Tuesday, 6 March 2018

Quick Reviews #20: Oscars 2018 Edition

The Oscars have been and gone; this year with less drama and more predictability (for better or worse). I've been pretty good at catching the nominees this year - seeing all but one from the best picture list. I haven't reviewed them all though, so here's my Quick Reviews post for you guys to see what I thought of the other nominees - other than Get Out and Dunkirk that I haven't reviewed before. So read on and enjoy. 

The Shape of Water

A new film with an old school feel, from the plot to the pacing. It’s typical Guillermo del Toro, one of the best auteurs working today, his style is all over it and the story is the right mix of strange and beautiful to have come from his mind. It didn’t strike me as much as some of his previous films, however it is still an amazing watch. Its story of outsiders strikes a chord right now still making it worthy of its Oscar win, even if - yes - I do think there were better films in the line-up this year.

Lady Bird

I went through all the emotions watching this film. Greta Gerwig has made a gut-punch of a film; a coming of age story that’s all about walking the dangerous line of being an individual and wanting to fit in. I dare any millennial not to relate to this film: the feelings and the emotions just rang so scarily true. This is the kind of film I’ve always wanted to write, I’ve even tried to, but I don’t think I would ever be able to perfect it the way Gerwig has.

Call Me by Your Name

A fairy-tale romantic film set in the Italian countryside that’s bursting with sex and sensuality. As coming of age films go this one can be a hard watch at times. As you know the flourishing romance has a time limit on it; this is all going to end in tears. Knowing this I tried not to get too attached to the main characters but it was impossible to do so. Their chemistry, despite the age gap, is electric and I was a mess when it all came to an end. The whole thing has a love song music video vibe to it. I loved it.

Phantom Thread

It's gorgeous to look at, as it entices you in, captures you and takes you on a dark and twisted ride through a relationship like no other seen on film before. A superbly crafted film with excellent performances all round and a surprising and darkly funny script. I haven’t been able to stop thinking about this one. It’s a shame it never got as much hype as some of the other films on this list; it deserved to. It's a good one to end on for Daniel Day-Lewis, too bad he didn’t get the Oscar for it.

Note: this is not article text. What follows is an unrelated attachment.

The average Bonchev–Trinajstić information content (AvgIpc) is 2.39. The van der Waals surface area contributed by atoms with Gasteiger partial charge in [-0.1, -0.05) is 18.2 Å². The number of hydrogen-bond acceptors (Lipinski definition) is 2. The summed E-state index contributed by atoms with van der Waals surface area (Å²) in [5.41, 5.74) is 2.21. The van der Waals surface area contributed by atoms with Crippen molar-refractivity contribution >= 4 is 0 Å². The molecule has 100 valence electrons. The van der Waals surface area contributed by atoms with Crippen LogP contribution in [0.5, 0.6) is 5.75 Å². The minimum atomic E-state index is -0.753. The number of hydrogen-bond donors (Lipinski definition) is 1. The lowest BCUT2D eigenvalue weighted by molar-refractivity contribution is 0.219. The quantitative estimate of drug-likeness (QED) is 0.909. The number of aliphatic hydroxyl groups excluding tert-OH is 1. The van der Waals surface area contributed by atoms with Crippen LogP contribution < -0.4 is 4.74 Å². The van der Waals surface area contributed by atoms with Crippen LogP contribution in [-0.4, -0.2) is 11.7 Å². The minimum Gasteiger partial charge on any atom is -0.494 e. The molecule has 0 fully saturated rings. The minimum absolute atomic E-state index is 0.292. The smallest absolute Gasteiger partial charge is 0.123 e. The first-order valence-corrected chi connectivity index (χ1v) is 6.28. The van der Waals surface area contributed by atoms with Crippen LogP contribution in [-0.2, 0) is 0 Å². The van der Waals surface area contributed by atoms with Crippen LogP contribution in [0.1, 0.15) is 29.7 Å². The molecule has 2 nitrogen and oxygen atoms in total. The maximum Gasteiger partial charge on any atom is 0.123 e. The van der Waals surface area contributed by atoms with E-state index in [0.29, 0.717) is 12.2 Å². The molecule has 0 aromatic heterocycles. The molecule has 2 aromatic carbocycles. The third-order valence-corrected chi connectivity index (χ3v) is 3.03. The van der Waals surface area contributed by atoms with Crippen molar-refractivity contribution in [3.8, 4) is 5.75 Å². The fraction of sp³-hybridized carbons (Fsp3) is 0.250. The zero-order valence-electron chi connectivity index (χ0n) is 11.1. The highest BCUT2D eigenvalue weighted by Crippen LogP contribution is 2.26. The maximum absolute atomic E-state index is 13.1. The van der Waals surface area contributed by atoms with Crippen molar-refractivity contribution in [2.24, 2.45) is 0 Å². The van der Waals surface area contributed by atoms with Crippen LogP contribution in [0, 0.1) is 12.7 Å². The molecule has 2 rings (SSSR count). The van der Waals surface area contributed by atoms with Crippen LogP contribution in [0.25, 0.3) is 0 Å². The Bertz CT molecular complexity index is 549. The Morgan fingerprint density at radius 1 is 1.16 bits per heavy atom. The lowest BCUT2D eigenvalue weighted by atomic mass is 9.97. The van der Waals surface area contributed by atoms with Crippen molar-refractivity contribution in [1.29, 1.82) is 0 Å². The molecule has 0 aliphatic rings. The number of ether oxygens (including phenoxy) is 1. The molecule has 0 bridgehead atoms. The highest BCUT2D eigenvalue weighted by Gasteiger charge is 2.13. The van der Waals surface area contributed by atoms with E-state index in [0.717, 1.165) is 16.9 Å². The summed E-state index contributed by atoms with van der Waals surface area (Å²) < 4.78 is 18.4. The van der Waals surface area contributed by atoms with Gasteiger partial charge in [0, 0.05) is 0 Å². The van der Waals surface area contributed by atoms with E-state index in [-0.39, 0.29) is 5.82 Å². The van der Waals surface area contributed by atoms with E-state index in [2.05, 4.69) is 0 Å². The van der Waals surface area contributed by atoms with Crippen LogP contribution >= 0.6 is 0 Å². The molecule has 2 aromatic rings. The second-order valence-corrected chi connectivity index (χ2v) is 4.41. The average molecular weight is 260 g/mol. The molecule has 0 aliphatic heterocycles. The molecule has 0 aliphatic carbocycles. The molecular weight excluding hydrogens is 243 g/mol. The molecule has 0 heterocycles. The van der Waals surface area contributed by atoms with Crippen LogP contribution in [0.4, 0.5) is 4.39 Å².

Three Billboards outside Ebbing, Missouri

I’ve been struggling with what to write about this one. I really liked it but at the same time I acknowledge the problems it has. They should never have tried to redeem Dixon, he was a great villain and should have stayed that way. We’ve had nonredeemable characters redeemed in the past but the way this film tried to force this one left a bad taste in my mouth. It is just a bad choice in what is an overall good film. A film that could be dark and funny before switching to sweet and sombre within a moment.

The Post

My politics ruined some of my enjoyment of Three Billboards but in this film it elevated the experience. The film might as well be called 2017, the parallels are scary and the Spielberg sentimentality really works and is very much needed right now. It’s very well rounded, has great cinematography, great performances and a great score. Spielberg isn’t losing his touch any time soon.

What did you think of these films? Did the Oscars get it right this year? Let me know in the comments below

Thanks for reading!

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